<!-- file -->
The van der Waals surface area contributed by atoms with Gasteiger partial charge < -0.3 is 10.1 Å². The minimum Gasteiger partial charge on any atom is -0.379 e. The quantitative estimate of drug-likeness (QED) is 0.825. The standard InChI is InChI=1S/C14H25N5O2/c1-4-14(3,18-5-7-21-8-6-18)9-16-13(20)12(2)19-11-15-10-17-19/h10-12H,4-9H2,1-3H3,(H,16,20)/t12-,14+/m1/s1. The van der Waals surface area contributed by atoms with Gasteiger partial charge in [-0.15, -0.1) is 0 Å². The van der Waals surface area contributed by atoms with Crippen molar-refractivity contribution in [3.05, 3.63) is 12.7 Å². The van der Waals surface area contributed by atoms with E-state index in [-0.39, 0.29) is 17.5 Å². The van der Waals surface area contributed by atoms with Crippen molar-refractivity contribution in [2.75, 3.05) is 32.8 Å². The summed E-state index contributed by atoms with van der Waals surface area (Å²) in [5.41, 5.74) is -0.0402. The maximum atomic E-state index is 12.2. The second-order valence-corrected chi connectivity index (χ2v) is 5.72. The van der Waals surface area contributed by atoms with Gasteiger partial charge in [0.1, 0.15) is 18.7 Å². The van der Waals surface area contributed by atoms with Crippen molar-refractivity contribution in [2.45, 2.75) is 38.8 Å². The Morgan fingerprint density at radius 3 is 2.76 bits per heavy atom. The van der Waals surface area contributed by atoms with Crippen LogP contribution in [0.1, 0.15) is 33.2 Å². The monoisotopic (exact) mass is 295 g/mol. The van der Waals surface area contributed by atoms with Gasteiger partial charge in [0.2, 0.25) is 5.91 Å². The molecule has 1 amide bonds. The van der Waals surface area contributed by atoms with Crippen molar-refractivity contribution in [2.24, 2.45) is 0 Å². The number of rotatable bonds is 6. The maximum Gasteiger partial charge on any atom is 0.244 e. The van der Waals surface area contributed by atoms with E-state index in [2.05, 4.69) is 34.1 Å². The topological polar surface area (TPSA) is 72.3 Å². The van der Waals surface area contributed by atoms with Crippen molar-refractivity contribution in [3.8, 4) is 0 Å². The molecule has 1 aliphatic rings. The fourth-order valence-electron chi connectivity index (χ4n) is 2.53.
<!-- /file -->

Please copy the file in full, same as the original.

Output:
The van der Waals surface area contributed by atoms with Gasteiger partial charge < -0.3 is 10.1 Å². The minimum Gasteiger partial charge on any atom is -0.379 e. The quantitative estimate of drug-likeness (QED) is 0.825. The standard InChI is InChI=1S/C14H25N5O2/c1-4-14(3,18-5-7-21-8-6-18)9-16-13(20)12(2)19-11-15-10-17-19/h10-12H,4-9H2,1-3H3,(H,16,20)/t12-,14+/m1/s1. The van der Waals surface area contributed by atoms with Gasteiger partial charge in [-0.15, -0.1) is 0 Å². The van der Waals surface area contributed by atoms with Crippen molar-refractivity contribution in [3.05, 3.63) is 12.7 Å². The van der Waals surface area contributed by atoms with E-state index in [-0.39, 0.29) is 17.5 Å². The van der Waals surface area contributed by atoms with Crippen molar-refractivity contribution in [2.75, 3.05) is 32.8 Å². The summed E-state index contributed by atoms with van der Waals surface area (Å²) in [5.41, 5.74) is -0.0402. The maximum atomic E-state index is 12.2. The second-order valence-corrected chi connectivity index (χ2v) is 5.72. The van der Waals surface area contributed by atoms with Gasteiger partial charge in [0.1, 0.15) is 18.7 Å². The van der Waals surface area contributed by atoms with Crippen molar-refractivity contribution in [2.45, 2.75) is 38.8 Å². The Morgan fingerprint density at radius 3 is 2.76 bits per heavy atom. The van der Waals surface area contributed by atoms with Crippen LogP contribution in [0.1, 0.15) is 33.2 Å². The monoisotopic (exact) mass is 295 g/mol. The van der Waals surface area contributed by atoms with Gasteiger partial charge in [0.2, 0.25) is 5.91 Å². The molecule has 1 amide bonds. The van der Waals surface area contributed by atoms with Crippen molar-refractivity contribution in [2.24, 2.45) is 0 Å². The number of rotatable bonds is 6. The maximum Gasteiger partial charge on any atom is 0.244 e. The van der Waals surface area contributed by atoms with E-state index in [2.05, 4.69) is 34.1 Å². The topological polar surface area (TPSA) is 72.3 Å². The van der Waals surface area contributed by atoms with Crippen molar-refractivity contribution in [3.8, 4) is 0 Å². The molecule has 1 aliphatic rings. The fourth-order valence-electron chi connectivity index (χ4n) is 2.53.